A lot of men suffer from mental illness & they struggle not because they don’t want to open up, but because they don’t know how. People constantly tell you to “open up” & “talk” but they don’t understand that just like anything else you’ve never done before, it’s HARD. Of course I’m not going to be good at something I have minimum to no experience in. A lot of us genuinely do want to open up & talk but we are delving into new territories & it takes time. Un-learning (if that’s not a word, it is now) a whole lifetime of society telling you to ‘get on with it & keep it to yourself like a real man’ is not an easy feat. I don’t even think some people know what they’re saying when they tell you to open up about things you’ve probably not even come to terms with yourself, or that they’re there if you need to talk, it’s just something that they’ve heard so many times & it has become the go to response. It’s what you’re supposed to say when you think someone is going through something. What next? Are you really ready for me to offload my problems on to you?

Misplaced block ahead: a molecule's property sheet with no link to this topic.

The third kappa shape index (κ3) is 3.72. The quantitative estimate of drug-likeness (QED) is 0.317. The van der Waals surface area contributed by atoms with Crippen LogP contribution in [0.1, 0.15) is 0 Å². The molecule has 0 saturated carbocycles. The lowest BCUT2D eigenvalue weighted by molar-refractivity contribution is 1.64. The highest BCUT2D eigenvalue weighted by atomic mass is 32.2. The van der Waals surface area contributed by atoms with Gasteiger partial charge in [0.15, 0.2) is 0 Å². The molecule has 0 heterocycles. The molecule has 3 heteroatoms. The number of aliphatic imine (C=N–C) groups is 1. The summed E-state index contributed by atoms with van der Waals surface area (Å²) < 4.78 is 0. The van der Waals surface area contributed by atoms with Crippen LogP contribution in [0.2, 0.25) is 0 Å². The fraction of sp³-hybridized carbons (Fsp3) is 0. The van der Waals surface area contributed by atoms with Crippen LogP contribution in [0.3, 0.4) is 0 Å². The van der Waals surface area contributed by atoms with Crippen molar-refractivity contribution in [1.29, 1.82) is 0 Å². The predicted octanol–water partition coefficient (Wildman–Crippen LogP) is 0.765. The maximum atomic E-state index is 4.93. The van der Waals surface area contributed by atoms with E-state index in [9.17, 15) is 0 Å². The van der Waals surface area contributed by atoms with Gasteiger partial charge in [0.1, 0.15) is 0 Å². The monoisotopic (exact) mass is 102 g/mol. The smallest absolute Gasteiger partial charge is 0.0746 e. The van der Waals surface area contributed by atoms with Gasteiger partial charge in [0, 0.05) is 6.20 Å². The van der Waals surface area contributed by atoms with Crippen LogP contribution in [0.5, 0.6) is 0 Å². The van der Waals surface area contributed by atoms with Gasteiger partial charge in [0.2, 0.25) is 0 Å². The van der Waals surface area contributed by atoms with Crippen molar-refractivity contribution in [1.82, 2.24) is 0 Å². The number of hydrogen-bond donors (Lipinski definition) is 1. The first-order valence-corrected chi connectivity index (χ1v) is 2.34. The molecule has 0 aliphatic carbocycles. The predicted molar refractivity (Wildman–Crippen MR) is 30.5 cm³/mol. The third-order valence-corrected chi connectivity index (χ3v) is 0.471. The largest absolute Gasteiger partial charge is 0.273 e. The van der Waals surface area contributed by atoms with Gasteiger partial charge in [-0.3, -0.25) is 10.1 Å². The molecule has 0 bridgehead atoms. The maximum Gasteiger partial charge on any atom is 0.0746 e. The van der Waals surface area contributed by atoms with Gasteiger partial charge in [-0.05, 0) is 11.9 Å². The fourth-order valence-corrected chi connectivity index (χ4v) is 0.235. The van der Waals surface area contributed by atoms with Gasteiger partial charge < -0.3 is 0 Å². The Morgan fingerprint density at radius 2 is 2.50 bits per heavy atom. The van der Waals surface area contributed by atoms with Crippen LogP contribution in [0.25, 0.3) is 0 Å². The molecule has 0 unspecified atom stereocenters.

The biggest barrier for me when it comes to opening up has always been the potential pity that is not very far behind. I’m not telling you my problems because I want sympathy, sometimes I don’t even want your help, I just want someone to listen as I get it off my chest. A little advice would be nice though. Opening up to people when you are having financial problems is the worst because they start thinking you are about to pull out an M Night Shyamalan level sob story and ask them for money. All they see in front of them is one of Fagin’s boys with his hand out. Man fi low that rude boy, I just want someone to talk to. You said I could talk to you about anything right?